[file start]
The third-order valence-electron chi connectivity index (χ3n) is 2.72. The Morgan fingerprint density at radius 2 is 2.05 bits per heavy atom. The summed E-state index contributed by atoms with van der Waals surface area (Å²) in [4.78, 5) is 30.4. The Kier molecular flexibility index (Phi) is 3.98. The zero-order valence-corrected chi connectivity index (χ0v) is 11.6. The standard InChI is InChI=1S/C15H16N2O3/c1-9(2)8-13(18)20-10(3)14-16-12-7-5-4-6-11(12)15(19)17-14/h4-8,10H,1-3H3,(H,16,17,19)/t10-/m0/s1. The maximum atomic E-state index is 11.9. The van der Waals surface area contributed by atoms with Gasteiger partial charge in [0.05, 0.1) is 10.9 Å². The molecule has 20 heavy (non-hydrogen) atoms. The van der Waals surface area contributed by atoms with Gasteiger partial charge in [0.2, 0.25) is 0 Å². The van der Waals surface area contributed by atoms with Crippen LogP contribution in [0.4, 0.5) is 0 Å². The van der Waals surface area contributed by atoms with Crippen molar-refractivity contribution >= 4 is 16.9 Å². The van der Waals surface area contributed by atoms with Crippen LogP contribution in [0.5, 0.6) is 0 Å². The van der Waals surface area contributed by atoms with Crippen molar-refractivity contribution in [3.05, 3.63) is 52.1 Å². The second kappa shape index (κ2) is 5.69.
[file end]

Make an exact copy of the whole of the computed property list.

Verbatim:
The third-order valence-electron chi connectivity index (χ3n) is 2.72. The Morgan fingerprint density at radius 2 is 2.05 bits per heavy atom. The summed E-state index contributed by atoms with van der Waals surface area (Å²) in [4.78, 5) is 30.4. The Kier molecular flexibility index (Phi) is 3.98. The zero-order valence-corrected chi connectivity index (χ0v) is 11.6. The standard InChI is InChI=1S/C15H16N2O3/c1-9(2)8-13(18)20-10(3)14-16-12-7-5-4-6-11(12)15(19)17-14/h4-8,10H,1-3H3,(H,16,17,19)/t10-/m0/s1. The maximum atomic E-state index is 11.9. The van der Waals surface area contributed by atoms with Gasteiger partial charge in [0.05, 0.1) is 10.9 Å². The molecule has 20 heavy (non-hydrogen) atoms. The van der Waals surface area contributed by atoms with Gasteiger partial charge in [0.2, 0.25) is 0 Å². The van der Waals surface area contributed by atoms with Crippen LogP contribution in [0.4, 0.5) is 0 Å². The van der Waals surface area contributed by atoms with Crippen molar-refractivity contribution >= 4 is 16.9 Å². The van der Waals surface area contributed by atoms with Crippen LogP contribution in [0.5, 0.6) is 0 Å². The van der Waals surface area contributed by atoms with Crippen molar-refractivity contribution in [3.05, 3.63) is 52.1 Å². The second kappa shape index (κ2) is 5.69.